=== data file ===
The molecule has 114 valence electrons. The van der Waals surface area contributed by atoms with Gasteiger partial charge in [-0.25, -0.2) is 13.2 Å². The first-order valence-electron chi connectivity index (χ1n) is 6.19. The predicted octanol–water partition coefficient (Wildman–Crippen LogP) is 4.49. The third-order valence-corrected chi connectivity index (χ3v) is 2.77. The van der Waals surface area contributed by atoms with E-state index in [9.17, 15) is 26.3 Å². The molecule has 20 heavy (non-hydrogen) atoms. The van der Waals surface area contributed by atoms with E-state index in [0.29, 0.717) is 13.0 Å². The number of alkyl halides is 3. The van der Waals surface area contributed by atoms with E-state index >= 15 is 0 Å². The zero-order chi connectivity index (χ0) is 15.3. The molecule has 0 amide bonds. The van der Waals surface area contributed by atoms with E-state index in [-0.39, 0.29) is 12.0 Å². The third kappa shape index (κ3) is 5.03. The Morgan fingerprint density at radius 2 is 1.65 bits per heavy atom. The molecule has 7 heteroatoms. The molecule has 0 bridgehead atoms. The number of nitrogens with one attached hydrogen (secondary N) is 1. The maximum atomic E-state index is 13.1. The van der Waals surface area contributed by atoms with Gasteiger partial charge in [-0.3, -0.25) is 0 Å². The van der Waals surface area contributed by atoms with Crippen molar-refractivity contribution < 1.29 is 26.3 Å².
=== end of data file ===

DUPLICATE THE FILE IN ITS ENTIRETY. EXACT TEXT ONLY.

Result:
The molecule has 114 valence electrons. The van der Waals surface area contributed by atoms with Gasteiger partial charge in [-0.25, -0.2) is 13.2 Å². The first-order valence-electron chi connectivity index (χ1n) is 6.19. The predicted octanol–water partition coefficient (Wildman–Crippen LogP) is 4.49. The third-order valence-corrected chi connectivity index (χ3v) is 2.77. The van der Waals surface area contributed by atoms with E-state index in [9.17, 15) is 26.3 Å². The molecule has 20 heavy (non-hydrogen) atoms. The van der Waals surface area contributed by atoms with E-state index in [0.29, 0.717) is 13.0 Å². The number of alkyl halides is 3. The van der Waals surface area contributed by atoms with E-state index >= 15 is 0 Å². The zero-order chi connectivity index (χ0) is 15.3. The molecule has 0 amide bonds. The van der Waals surface area contributed by atoms with E-state index in [-0.39, 0.29) is 12.0 Å². The third kappa shape index (κ3) is 5.03. The Morgan fingerprint density at radius 2 is 1.65 bits per heavy atom. The molecule has 7 heteroatoms. The molecule has 0 bridgehead atoms. The number of nitrogens with one attached hydrogen (secondary N) is 1. The maximum atomic E-state index is 13.1. The van der Waals surface area contributed by atoms with Gasteiger partial charge in [-0.3, -0.25) is 0 Å². The van der Waals surface area contributed by atoms with Crippen molar-refractivity contribution < 1.29 is 26.3 Å².